"What's happened to the church in Europe?" Mahony asked. "Why such low attendance? why is there no renewal? why is there no excitement? These are all issues we have to look at," he said.

Again, diagnosis is easier than cure. One school of thought among the cardinals believes that the church cannot relate to secularity, especially in Europe, without internal reform. The church must speak the language of democracy, human rights, accountability and transparency, they believe, before it can be a credible dialogue partner for a secularized world. Others, however, think the crisis is not one of structures, but of nerve. The church must be bold, proclaiming and living the full package of Catholic teaching. They believe that this teaching expresses eternal truths about human nature, and they will eventually prevail.


In the post-9/11 world, virtually everyone recognizes that the relationship between Islam and the West will have a great deal to do with the kind of world that takes shape in coming years. For better or worse, the pope is widely perceived as the CEO of the Christian world, and hence his approach to the Christian/Islamic relationship is critical in shaping Islamic attitudes. John Paul was sensitive to this; he met with Muslims some 60 times, and he was the first pope to enter a mosque, which he did in Damascus in 2001.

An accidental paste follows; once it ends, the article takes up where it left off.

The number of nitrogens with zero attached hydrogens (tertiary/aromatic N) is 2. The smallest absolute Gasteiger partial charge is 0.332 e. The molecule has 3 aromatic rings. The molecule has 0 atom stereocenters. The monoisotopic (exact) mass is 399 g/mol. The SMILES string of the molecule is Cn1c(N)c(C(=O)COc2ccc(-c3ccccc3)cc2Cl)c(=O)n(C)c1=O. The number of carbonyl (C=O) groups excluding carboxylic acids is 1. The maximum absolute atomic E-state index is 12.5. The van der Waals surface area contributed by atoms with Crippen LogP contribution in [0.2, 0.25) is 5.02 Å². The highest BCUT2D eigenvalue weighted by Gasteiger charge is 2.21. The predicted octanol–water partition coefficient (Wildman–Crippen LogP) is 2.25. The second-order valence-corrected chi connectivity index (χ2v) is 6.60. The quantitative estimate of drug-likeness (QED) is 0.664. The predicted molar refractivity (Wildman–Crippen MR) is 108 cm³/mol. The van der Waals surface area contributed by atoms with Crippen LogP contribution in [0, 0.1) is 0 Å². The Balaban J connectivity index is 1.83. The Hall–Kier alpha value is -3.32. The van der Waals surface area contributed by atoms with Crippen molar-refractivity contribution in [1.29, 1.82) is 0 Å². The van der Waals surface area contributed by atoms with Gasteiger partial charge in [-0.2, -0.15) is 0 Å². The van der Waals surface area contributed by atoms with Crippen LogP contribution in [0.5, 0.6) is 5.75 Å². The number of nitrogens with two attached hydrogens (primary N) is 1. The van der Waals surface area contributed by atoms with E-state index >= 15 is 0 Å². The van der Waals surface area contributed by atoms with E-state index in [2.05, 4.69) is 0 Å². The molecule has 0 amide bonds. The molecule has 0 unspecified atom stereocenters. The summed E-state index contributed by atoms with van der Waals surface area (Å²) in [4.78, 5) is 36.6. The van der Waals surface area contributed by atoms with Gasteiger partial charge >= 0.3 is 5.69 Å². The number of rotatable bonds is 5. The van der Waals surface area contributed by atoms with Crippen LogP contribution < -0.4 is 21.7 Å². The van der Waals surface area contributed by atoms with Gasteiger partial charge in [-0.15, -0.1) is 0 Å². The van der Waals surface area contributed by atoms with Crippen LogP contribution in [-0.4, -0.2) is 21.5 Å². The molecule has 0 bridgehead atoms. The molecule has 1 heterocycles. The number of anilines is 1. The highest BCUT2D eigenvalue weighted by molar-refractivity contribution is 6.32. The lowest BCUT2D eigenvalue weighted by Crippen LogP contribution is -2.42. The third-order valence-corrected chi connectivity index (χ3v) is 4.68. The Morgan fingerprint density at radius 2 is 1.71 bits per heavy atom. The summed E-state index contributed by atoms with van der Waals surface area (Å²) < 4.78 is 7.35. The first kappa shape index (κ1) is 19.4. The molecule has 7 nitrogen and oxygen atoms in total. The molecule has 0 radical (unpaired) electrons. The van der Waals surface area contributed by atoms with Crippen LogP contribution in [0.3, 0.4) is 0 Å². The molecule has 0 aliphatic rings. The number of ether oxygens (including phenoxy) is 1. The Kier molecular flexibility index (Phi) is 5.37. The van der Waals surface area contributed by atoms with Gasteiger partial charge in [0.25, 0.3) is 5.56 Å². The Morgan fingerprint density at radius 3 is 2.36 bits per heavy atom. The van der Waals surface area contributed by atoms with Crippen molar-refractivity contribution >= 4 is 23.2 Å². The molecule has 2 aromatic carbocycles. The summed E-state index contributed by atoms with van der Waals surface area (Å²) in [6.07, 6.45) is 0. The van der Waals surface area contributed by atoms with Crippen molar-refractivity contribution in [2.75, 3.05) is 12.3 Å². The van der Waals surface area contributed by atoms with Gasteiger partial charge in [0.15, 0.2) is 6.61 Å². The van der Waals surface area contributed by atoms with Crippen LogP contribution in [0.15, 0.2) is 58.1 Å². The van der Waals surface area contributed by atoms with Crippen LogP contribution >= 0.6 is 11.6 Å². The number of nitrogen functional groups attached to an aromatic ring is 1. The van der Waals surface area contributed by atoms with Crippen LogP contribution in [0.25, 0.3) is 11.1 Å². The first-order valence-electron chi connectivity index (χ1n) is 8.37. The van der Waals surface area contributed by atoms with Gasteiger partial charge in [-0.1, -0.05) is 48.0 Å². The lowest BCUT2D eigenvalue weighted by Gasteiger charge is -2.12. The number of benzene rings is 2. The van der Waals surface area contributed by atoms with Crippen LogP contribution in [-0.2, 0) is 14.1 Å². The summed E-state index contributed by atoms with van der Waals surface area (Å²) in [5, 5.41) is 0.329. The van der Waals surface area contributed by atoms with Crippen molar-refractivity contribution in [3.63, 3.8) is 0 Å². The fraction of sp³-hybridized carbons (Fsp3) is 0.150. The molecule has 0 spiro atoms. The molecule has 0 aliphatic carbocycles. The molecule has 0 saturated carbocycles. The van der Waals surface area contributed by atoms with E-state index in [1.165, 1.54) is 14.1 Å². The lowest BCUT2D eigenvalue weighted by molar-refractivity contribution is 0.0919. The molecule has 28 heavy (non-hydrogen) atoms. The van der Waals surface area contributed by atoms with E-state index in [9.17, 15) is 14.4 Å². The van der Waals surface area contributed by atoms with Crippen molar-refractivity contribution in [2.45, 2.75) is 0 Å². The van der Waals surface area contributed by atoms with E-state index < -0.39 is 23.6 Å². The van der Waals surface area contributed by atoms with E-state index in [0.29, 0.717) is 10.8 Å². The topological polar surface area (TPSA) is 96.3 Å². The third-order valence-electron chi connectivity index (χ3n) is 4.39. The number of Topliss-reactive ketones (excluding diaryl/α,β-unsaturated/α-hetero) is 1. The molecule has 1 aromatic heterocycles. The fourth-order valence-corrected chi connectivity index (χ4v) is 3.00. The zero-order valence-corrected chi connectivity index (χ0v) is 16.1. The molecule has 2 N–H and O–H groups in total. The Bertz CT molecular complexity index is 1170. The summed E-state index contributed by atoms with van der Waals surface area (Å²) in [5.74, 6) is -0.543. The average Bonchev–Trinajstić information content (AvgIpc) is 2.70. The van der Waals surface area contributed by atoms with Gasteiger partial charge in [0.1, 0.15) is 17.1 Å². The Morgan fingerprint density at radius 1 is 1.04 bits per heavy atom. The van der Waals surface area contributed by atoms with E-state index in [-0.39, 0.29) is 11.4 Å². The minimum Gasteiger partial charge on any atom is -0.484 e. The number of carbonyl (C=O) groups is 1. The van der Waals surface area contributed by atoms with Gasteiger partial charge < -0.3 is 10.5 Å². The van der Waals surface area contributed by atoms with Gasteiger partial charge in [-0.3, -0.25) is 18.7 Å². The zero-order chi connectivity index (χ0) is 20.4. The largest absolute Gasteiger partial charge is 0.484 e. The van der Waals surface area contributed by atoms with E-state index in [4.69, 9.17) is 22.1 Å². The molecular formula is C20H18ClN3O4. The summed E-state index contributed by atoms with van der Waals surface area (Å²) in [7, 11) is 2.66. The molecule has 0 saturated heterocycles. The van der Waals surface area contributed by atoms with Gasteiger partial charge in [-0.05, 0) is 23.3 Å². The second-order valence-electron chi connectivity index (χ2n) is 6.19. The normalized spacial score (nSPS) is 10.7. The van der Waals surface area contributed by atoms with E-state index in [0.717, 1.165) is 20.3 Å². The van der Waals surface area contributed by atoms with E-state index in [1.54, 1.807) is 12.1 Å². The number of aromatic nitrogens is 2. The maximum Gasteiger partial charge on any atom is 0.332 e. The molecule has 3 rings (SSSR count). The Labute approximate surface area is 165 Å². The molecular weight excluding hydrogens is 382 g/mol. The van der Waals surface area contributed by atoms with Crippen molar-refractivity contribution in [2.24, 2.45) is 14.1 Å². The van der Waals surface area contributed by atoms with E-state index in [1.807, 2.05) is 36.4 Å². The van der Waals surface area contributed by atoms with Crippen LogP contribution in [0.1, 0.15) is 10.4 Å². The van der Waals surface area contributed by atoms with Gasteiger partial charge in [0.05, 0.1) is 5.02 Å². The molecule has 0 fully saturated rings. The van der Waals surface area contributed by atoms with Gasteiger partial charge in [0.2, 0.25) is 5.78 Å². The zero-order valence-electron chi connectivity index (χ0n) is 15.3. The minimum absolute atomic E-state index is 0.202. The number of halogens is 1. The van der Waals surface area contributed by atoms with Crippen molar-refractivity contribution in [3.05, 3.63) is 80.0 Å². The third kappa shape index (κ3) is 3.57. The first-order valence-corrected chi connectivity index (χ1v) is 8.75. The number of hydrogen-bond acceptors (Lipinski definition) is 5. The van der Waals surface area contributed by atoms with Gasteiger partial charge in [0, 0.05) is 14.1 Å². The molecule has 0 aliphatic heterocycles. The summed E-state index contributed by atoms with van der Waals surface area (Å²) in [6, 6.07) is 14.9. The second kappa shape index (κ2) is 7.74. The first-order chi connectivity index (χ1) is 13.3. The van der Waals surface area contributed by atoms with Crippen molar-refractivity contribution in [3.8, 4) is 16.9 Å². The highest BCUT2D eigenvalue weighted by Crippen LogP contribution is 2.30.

One school of thought holds that the next pope should reach out to moderate Islam, avoiding anything that smacks of confrontation, and strive to address the social justice issues that are at the roots of Islamic terrorism. Others, however, believe that the short-term future is likely to hold as much conflict as dialogue, especially in zones such as northern Africa and Asia, where Christianity and Islam rub shoulders. The church should therefore pursue a policy of "tough love." One watchword for this camp is "reciprocity." If the Saudi Arabian government can spend millions of dollars to build a mosque in Rome, for example, then Christians ought to be able to build churches in Saudi Arabia. Moreover, this group worries about accelerating Muslim immigration in Europe. The fear is that the cradle of Christian civilization may one day become an outpost of the Islamic world.

Of course, many cardinals would add other concerns to this list: the need for the church in Latin America to cope with the evangelical "sects" cutting into traditional Catholic populations; Asian Catholicism's ongoing struggle to figure out a theological rationale for its relationship with the other great religions of that region, especially Hinduism and Buddhism; the reality of global poverty and injustice; and the challenges of biotechnology, continually confronting the church's moral reflection to keep up with science.

Whoever is the next pope will obviously find a lot of work waiting on his desk.

[John L. Allen Jr. is NCR Rome correspondent. His e-mail address is]
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Title Annotation:JOHN PAUL II: AN ERA ENDS
Author:Allen, John L., Jr.
Publication:National Catholic Reporter
Geographic Code:4EUIT
Date:Apr 15, 2005
Previous Article:Who gives the bishop counsel?